Since his election, Trump has firmly embraced Saudi Arabia as a preeminent American ally in the Middle East despite the authoritarian state’s troubling history of suppressing dissent, stifling women’s rights, and, recently, ordering the execution of a Washington Post journalist who wrote critically about Saudi Crown Prince Mohammed bin Salman. The civil war in Yemen, where the Saudis are fighting the Iranian-allied Houthis, has become the world’s most devastating humanitarian catastrophe. All the while, Trump has described the US as “a steadfast partner” to the Saudis, who he calls “a great ally in our very important fight against Iran.” The Trump administration has repeatedly approved American arm sales to the kingdom and its Middle East allies.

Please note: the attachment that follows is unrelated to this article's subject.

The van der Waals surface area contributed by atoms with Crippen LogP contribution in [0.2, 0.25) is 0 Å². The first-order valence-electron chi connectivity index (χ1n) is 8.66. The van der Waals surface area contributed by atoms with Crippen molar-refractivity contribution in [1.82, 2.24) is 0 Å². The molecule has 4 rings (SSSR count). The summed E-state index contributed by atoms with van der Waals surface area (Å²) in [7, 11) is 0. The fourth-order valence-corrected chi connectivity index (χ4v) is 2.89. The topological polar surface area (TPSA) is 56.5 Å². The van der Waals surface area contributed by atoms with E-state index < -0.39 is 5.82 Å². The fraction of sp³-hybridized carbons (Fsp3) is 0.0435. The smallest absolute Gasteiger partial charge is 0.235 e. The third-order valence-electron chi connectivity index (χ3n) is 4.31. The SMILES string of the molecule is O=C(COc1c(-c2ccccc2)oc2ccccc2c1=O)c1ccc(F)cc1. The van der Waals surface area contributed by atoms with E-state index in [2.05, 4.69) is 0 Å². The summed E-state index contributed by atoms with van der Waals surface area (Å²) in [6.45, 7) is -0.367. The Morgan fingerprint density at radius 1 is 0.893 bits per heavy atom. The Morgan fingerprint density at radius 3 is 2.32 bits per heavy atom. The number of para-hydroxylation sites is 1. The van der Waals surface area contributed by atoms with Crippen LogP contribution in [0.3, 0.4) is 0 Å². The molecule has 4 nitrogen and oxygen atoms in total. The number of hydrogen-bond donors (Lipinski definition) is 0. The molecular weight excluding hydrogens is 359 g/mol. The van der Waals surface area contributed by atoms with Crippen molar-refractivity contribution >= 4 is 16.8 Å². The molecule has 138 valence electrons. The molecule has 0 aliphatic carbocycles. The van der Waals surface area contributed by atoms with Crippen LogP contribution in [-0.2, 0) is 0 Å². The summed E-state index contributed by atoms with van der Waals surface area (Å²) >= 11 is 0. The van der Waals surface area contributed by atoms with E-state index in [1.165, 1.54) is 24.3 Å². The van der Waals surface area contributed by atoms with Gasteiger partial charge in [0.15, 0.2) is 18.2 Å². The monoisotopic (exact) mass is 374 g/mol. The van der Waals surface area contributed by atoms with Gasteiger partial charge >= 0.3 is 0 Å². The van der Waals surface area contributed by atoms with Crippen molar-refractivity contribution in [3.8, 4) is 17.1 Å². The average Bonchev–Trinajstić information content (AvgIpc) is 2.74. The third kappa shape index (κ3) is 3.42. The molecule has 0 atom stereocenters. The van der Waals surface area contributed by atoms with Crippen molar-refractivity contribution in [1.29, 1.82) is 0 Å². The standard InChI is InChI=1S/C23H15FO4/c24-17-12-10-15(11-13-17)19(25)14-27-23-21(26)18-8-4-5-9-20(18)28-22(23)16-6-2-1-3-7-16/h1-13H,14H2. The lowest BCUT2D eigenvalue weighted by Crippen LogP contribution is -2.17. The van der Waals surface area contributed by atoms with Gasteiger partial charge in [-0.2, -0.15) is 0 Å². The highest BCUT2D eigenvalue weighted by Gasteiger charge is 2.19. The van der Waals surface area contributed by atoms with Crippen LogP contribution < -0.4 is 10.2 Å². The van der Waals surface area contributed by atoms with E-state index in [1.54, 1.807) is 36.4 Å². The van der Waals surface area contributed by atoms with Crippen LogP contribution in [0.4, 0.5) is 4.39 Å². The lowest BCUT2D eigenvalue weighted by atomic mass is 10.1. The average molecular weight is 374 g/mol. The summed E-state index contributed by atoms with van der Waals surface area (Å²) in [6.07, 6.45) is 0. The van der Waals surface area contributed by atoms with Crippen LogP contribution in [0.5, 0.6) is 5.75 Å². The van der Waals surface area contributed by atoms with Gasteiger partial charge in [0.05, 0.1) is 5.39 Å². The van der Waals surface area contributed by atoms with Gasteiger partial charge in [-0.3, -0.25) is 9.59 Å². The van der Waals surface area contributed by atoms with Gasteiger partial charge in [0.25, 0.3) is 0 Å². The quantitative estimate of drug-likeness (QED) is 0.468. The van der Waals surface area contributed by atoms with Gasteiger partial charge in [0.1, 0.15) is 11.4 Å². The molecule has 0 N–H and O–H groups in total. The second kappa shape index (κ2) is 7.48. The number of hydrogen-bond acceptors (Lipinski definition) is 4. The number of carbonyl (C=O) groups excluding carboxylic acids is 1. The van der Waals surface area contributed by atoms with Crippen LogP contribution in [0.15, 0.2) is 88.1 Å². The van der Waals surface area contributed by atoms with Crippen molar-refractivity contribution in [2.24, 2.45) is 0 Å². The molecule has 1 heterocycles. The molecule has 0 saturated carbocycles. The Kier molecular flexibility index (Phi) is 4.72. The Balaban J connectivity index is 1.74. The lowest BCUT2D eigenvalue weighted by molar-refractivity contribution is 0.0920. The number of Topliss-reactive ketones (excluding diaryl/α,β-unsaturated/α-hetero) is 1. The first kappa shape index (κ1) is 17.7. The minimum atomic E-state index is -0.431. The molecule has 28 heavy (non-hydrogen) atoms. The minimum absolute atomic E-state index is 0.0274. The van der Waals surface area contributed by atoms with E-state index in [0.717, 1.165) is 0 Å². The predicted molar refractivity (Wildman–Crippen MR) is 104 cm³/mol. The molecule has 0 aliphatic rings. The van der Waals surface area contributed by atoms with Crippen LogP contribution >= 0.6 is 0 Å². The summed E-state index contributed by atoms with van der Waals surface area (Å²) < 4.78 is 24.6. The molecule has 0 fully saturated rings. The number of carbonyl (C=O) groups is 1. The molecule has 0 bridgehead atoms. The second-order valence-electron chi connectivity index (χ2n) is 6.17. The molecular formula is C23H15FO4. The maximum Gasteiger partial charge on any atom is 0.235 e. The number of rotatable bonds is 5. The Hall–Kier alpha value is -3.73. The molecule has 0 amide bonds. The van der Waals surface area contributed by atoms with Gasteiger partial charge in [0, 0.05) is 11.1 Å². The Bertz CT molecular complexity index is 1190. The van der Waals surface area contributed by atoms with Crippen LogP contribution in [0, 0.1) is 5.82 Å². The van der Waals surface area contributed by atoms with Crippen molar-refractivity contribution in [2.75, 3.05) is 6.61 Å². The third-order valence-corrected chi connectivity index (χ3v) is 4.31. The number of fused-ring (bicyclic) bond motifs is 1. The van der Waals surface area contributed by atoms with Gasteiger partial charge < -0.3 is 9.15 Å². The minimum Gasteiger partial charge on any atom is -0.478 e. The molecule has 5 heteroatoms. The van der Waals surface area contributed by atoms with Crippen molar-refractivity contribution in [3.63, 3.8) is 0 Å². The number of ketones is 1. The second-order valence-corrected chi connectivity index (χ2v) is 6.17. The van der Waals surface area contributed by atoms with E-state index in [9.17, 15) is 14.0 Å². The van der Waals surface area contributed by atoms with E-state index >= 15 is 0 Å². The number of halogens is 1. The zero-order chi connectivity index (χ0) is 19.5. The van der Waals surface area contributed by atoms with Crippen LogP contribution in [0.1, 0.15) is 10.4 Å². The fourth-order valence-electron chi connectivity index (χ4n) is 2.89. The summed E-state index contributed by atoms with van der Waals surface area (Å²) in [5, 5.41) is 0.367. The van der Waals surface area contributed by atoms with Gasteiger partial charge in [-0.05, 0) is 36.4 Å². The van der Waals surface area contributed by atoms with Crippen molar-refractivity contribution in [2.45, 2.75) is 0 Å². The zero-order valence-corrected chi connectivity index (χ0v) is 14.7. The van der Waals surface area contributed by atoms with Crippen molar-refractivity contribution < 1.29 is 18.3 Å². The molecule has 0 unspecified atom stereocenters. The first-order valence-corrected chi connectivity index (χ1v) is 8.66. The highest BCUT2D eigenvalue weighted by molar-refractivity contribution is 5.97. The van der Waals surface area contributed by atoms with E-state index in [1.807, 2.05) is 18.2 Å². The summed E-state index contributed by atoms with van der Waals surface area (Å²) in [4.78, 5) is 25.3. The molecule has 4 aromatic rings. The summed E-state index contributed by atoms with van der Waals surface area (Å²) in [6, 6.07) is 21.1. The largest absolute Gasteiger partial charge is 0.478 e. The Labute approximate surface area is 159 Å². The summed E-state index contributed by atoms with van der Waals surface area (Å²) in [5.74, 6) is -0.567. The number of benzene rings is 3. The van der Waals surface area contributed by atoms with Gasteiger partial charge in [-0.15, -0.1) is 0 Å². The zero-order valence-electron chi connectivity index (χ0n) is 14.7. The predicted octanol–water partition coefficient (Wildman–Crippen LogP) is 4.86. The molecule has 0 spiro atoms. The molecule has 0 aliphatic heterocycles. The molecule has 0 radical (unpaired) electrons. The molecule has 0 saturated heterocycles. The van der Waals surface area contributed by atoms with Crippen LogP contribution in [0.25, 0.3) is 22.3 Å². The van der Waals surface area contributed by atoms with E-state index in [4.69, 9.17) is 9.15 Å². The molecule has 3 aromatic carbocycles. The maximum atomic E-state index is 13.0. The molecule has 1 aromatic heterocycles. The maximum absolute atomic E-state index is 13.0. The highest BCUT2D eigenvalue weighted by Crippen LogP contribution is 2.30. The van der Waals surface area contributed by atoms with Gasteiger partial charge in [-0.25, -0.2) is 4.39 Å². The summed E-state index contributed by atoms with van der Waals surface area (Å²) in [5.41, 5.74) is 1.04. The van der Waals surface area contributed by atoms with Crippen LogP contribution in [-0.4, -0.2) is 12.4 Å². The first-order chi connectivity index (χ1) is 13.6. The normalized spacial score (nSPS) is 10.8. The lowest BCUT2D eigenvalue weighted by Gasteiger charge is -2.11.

Five years ago, Trump spoke much differently about the Saudis, telling them in a tweet to either “fight their own wars” or pay the US “an absolute fortune to protect them.”

Trump might pay Iran to remain in nuclear deal he once called “horrible”

Trump has made no secret of his disgust for the nuclear deal negotiated by his predecessor, Barack Obama. He’s called it “no good” and “horrible,” and last year—with the support of then-national security adviser John Bolton—he finally abandoned it. The path toward diplomacy since then has been perilous as Trump has ratcheted up sanctions on Iran as part of his “maximum pressure” strategy. Iran, meanwhile, has begun breaking the terms of the 2015 agreement and is pledging not to negotiate with the US until sanctions are lifted.